Ayurvedic recipe Kitchari (Kitri)

Ayurvedic kitchari, also known as kitri, is a traditional Indian dish that offers a plethora of health benefits. This simple yet nourishing meal consists of a combination of rice, lentils, and spices, and it has been a staple in Ayurvedic medicine for centuries. One of the key advantages of kitchari is its ability to support digestion and detoxification. The blend of rice and lentils provides a good balance of complex carbohydrates and plant-based protein, which helps stabilize blood sugar levels and promotes sustained energy throughout the day. Moreover, the combination of spices like turmeric, cumin, and ginger in kitchari provides anti-inflammatory properties and aids in boosting the immune system. Kitchari is also gentle on the digestive system, making it an ideal choice during periods of detoxification or when recovering from an illness. The simplicity and versatility of kitchari make it an excellent option for those seeking a wholesome and nourishing meal that promotes overall well-being.


We love infusing cooking classes in our trainings and retreats, and usually host one at the end of our Ayurvedic Fundamentals training and retreat (also part of our signature Yoga & Ayurveda teacher training). Although we do like variety and play with recipes, we most often cook a traditional Kitchari during these events. It is one of the most universal and beneficial recipes that we believe every Ayurveda practitioner should know – and infuse in their diet on a regular basis.

Ayurveda Fundamentals Training

Why is Kitchari so beneficial?

  • Balancing for all three doshas
  • Easy to digest even for those with various digestive issues
  • Wholesome nourishment 
  • Supports gentle Ayurvedic detox
  • Remove ama (toxins) and heaviness from the body
  • Supports regular elimination 
  • Improve energy levels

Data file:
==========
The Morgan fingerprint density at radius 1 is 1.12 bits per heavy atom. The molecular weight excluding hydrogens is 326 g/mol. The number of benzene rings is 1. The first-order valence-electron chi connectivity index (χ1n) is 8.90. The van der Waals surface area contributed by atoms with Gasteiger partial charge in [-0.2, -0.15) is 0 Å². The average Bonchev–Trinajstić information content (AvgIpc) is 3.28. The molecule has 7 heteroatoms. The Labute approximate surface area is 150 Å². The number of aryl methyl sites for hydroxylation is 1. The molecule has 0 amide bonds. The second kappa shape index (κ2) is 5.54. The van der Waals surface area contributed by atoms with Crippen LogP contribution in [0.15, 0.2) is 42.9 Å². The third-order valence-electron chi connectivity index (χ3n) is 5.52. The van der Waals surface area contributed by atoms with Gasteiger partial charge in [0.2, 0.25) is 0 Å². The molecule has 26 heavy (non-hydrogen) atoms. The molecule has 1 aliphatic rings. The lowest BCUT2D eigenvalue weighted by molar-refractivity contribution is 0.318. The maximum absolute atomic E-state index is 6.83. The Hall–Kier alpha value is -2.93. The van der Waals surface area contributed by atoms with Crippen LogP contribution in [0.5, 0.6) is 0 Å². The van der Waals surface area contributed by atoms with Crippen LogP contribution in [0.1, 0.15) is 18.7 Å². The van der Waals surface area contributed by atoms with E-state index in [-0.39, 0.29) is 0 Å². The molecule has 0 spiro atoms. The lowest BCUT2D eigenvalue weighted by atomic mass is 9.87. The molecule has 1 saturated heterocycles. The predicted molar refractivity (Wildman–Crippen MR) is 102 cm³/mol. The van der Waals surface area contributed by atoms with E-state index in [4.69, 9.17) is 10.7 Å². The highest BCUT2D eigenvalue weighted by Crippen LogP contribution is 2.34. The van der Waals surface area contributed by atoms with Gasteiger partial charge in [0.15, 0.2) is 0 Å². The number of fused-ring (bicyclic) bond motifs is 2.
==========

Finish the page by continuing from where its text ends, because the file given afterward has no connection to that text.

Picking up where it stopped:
• It is often served in Ayurvedic retreats and during pancha karma
  • Although nourishing for all tissues (dhatus) , it also aids detoxication and is recommended as a detox plan especifically for Vata dosha
Ayurvedic recipe - Kichari plate

Basic Kitchari Recipe 

{makes 4 servings}
  • 1 cup Yello Mung Dal (yellow split peas)*
  • ½ cup Basmati rice **
  • 1 tbsp coconut oil, EVOO or Ghee 
  • 4-6 cups water (depending on desired thickness, see notes)
  • Pinch pink Himalayan salt
  • ½ tbsp coriander
  • ½ tbsp curcuma/turmeric
  • Pinch black pepper
  • ½ tbsp cumin (powder or seeds or both)
  • Vegetables such as carrots, zucchini, asparagus, sweet potato, peas
  • Spices: see notes 
  • Vegetables: see notes

*You can use a different legume/pulse if dal isn’t available for your. Our favorite alternative is red lentils, which are very easy to digest and cook the fastest. In that case, cook rice half way first before adding the lentils

**Basmati rice is considered the queen of grains in Ayurveda and the most balancing for all doshas. Brown basmati is a good choice, but harder to digest. You can substitute it with another long grain rice such as jasmine if basmati is unavailable; ultimately any rice can be used.